And our efforts have resulted in significant success. Our first trip to China in 1997 has resulted in the lifting of longstanding restrictions on the import of Washington wheat. We helped create record sales of cherries in Asia after our 1998 mission to Japan and Taiwan. We created a great market in Mexico for Washington potatoes and French fries. We had similar success with our potatoes in South Korea. We sent first-ever potato shipments to both these markets in 2003.

Washington hops were introduced to Japan, with nearly $1 million in new contracts signed.

Our last two trade missions to China have been very successful. Our business delegates reported actual sales of $3.9 million and approximately $81.4 million in projected new sales during the next 12 months. All these sales contracts create new jobs in Washington state.

Partnerships between state and local governments and private organizations have also been significant contributors to our state’s success. A great example is the Action Washington team that convinced Boeing to locate final assembly of the 7E7 in Washington.
The statewide, bipartisan effort of the Action Washington team was unprecedented—and very successful.

This effort was never about a few thousand new assembly jobs, but keeping all Boeing aircraft production jobs in Washington – and the 150,000 direct and indirect jobs!!

State agencies, state and local leaders, business and labor leaders, economic development councils, tribes, ports, and many others worked together to showcase our state’s global competitiveness, but more importantly, to make changes to laws and policies within their purview. Together, we’ve developed a powerful model of collaboration for business retention and recruitment.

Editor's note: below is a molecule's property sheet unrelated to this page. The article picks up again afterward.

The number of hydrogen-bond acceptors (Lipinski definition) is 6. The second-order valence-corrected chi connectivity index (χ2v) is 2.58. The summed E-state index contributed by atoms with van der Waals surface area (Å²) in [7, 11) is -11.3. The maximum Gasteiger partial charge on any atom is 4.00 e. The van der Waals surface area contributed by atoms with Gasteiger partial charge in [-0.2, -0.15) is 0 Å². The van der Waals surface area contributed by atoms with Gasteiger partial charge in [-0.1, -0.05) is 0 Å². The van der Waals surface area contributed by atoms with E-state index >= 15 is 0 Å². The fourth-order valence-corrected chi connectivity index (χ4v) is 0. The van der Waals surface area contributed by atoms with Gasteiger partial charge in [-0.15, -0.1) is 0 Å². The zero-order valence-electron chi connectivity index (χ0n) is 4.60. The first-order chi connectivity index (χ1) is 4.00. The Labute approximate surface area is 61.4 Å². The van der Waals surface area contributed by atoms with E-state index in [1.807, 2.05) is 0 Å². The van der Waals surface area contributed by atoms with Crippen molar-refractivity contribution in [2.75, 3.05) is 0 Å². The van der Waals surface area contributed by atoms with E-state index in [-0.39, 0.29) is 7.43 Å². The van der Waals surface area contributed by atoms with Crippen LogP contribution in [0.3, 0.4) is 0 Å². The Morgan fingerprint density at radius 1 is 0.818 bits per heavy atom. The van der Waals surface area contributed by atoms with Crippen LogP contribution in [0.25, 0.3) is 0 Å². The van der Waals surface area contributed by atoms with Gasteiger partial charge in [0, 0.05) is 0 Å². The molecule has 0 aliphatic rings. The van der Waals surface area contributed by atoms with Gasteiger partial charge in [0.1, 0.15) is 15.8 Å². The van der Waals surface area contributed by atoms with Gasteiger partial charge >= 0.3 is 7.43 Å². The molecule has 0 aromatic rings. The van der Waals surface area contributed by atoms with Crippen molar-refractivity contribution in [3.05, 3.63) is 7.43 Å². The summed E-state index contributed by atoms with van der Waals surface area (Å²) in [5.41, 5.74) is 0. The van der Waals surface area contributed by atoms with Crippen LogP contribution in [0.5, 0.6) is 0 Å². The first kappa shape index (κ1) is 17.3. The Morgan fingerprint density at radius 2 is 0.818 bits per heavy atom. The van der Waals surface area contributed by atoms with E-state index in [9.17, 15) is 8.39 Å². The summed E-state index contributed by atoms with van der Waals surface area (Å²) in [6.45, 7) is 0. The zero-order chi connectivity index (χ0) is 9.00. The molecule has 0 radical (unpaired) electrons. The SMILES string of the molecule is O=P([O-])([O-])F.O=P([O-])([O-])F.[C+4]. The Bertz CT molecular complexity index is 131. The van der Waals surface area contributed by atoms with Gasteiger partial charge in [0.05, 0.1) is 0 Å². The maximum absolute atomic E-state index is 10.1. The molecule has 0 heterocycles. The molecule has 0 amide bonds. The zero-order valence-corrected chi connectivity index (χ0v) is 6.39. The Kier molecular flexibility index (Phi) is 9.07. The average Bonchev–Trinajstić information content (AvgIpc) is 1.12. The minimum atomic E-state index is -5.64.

We need to bottle the energy, enthusiasm and collaboration we generated during the 7E7 effort to focus on other economic development objectives in other parts of the state. Action Washington demonstrated that when we all work together–state and local governments, labor and private businesses–we can accomplish great things for our state. But instead of waiting for the next opportunity to come along to unleash this powerful partnership, let’s create our own opportunities by targeting those industries that can be engines of prosperity in Washington.

One example of how we are working to grow another key industry is the Bio21 initiative. Two years ago I convened a group of industry experts, scientists, venture capitalists, and government officials to look at how our state can be even stronger in biomedical research.

We would accomplish this by bringing together bio-tech and info. tech. to accelerate medical research and ultimately develop treatments and cures. We could take some of our future tobacco settlement bonus payments and in partnership with private foundations create a huge fund to support research and good paying jobs in every part of the state.

We have had great success in other industries already. Marine services, food processing, forest products, energy efficiency and various high-tech sectors are just a few examples of targeted industries in our state that have resulted in economic success.

The message from the state is that we will partner with you to target and focus on business and job growth.

And we look forward to collaborating with businesses and local governments to reach the common goal of economic growth for Washington state.

One great tool we must maintain and indeed enlarge is funding through the Community Economic Revitalization Board. CERB is a valued program that creates significant economic impacts in participating communities. But the demand for CERB funding far exceeds the available dollars. A stable funding source is needed to ensure the future of the program.

Proposed changes to the current funding formula will allow critical local public infrastructure projects to continue – projects that encourage private development and investment in high-wage jobs.

We must give our communities the economic development tools they need. We should partner with local communities to fund infrastructure to attract new businesses and help existing businesses grow and expand. Forty-eight states now use tax increment financing to allow growth to pay for itself. I’ve proposed legislation allowing tax-increment financing. It passed the Senate, but failed in the House. Our communities need this tool to keep moving in the right direction. It’s time we delivered it.